Bloodborne Pathogens

Originally published 02/28/2017

Bloodborne pathogens are infectious materials in blood that can cause disease in humans including: hepatitis B and C, and human immunodeficiency virus (HIV). Workers exposed to these pathogens risk serious illness or death.

Pathogens may be acquired through a single exposure. Medical experts agree that exposure occurs by contact with any body fluid that is contaminated with blood or blood components, including saliva and a variety of other body fluids. Some people are concerned that normal physical contact can transmit exposure, but experts deny this. The risk of exposure to a bloodborne pathogen is highest when body fluid contaminated with blood is ingested, inhaled or absorbed by another person. The occupational risk is for specific work assignments that may expose individuals to unknown body fluids. Since you can’t determine by sight if fluids are contaminated with blood, you must assume that pathogens may be present and take precautions.

Construction industry employers should consider developing and documenting the following:

  • For each construction jobsite and/or operation:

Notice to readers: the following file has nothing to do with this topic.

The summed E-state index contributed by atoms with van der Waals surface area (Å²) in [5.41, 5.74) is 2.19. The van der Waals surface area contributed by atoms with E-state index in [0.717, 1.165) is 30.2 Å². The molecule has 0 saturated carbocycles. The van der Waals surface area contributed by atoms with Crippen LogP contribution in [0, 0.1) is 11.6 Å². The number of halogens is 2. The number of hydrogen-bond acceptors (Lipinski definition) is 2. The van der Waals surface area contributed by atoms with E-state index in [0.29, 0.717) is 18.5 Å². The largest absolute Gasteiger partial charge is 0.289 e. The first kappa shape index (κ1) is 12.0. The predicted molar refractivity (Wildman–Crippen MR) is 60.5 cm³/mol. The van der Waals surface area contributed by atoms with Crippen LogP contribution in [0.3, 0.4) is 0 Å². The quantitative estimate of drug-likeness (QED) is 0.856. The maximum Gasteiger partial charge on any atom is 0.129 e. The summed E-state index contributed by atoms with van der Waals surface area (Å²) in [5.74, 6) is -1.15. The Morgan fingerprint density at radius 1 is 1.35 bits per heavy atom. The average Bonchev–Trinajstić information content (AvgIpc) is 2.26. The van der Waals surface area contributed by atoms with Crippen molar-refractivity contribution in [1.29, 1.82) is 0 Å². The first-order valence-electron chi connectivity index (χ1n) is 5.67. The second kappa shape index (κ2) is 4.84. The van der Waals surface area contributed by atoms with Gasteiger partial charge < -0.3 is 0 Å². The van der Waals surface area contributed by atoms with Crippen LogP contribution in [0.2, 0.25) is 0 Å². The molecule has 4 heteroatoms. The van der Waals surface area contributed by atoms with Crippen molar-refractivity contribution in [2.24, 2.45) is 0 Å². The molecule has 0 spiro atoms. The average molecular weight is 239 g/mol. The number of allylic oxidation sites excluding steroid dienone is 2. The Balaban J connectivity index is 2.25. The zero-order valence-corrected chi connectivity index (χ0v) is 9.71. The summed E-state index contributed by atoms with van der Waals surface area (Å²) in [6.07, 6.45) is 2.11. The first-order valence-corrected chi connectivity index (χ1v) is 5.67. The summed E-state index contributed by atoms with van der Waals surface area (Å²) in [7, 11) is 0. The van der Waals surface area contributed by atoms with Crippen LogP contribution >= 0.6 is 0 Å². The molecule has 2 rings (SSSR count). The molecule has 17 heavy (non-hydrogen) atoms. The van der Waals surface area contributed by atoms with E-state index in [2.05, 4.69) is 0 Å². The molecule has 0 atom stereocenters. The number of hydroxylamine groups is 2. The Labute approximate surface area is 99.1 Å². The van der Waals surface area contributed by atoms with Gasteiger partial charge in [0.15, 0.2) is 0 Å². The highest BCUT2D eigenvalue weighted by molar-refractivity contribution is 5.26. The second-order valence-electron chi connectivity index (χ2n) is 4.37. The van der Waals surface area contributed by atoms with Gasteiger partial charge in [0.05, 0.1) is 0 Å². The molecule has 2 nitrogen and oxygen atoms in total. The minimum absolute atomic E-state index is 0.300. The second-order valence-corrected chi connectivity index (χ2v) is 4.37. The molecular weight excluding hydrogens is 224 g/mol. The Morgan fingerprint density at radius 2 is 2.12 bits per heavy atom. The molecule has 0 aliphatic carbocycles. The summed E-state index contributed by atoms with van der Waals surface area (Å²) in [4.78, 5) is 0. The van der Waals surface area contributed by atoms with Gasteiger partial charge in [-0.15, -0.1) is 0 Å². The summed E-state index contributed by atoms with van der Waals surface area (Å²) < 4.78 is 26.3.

• Identify the processes or procedures where exposure to bloodborne pathogens could occur. (For example: injuries could occur during a paving operation, a grading operation, an excavating operation, etc.)
    • Develop a strategy to: (1) control, minimize or eliminate those injury hazards; and (2) reduce the risk of employee exposure to bloodborne pathogens when accidents and injuries occur.
  • Strategies used by many contractors include:
  • Designate and train a person to be the “first responder” in handling emergency situations on the jobsite;
  • Train employees on how to respond to accidents and injuries;
  • Provide ready access to personal protective equipment on the jobsite including: gloves, eye protection such as goggles or glasses with side shields, resuscitation mouth pieces and first aid kits;
  • Routinely inspect, maintain and re-stock personal protective equipment and document your actions;
  • Routine and regular jobsite housekeeping;
  • Administer the hepatitis B vaccine to employees with the potential for exposure;
  • Arrange for a physician’s post-exposure evaluation (follow-up medical care) to any employee exposed to bloodborne pathogens;
  • Designate an area or areas on the jobsite for employees to eat and take breaks away from the hazard areas;
  • Provide antibacterial cleansers, soap, and where possible, hand washing areas on the jobsite; and
  • Provide red plastic bags (labeled “biohazard”) to store contaminated clothing and bandages should an accident occur.

The potential exists every day for exposure to a bloodborne pathogen on a construction jobsite. Plan for the possibility and protect yourself and your co-workers.

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